Arriving at the hotel which would be my home for the next 4 weeks, I stared around like a country person does in a new city at all the tall glass buildings, except for me it was the pure greeness of the trees and the impressive mountains that straddled the town. Podu sits on the road that leads through the pass from Campulung in the South to Bran and the castle that protects this passage, then onward to Brasov in the North. Without a big motorway running this way, the road through town was it so it was busy with logging trucks, caravans of families on holiday as well as your normal cars and motorbikes. I had to get out immediately, so I dropped my things and grabbed my camera and headed out to enjoy it. Local farmers were gathering in their hay and piling it up on 20ft haystacks, using only hand tools with hard-word and sweat, beekeepers were collecting the labours of their winged livestock, the sun was shining in the way that it only does in the mountains - this was exactly what I wanted, I was in heaven, I could move here today. Well, maybe not, but I felt comfortable, relaxed and happy. Sitting in my room that night after dinner, it all started to sink in - I was in the mountains in Romania, a wonderful view from my balcony on the 4th floor, I would get the chance to explore and hike the area as well as see some beautiful towns and cities, all while being paid for it. Not a bad deal really, and one I would fully take advantage of over the next 6 weeks.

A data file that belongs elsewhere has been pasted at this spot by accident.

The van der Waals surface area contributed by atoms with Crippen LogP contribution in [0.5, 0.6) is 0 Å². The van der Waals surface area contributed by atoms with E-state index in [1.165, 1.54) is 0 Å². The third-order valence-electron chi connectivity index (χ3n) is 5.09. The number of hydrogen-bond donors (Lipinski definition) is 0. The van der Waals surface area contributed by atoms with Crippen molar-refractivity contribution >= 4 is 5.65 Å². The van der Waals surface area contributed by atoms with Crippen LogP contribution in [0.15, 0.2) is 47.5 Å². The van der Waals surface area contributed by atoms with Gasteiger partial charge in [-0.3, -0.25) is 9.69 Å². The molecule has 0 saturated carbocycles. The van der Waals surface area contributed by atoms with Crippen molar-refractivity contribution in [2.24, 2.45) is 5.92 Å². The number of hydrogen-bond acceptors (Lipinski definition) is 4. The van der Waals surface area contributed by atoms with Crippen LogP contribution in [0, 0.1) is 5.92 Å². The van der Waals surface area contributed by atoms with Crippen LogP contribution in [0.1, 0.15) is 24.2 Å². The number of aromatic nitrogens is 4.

Carpathian Shepherd Dog - cute now but they grow to be enormous.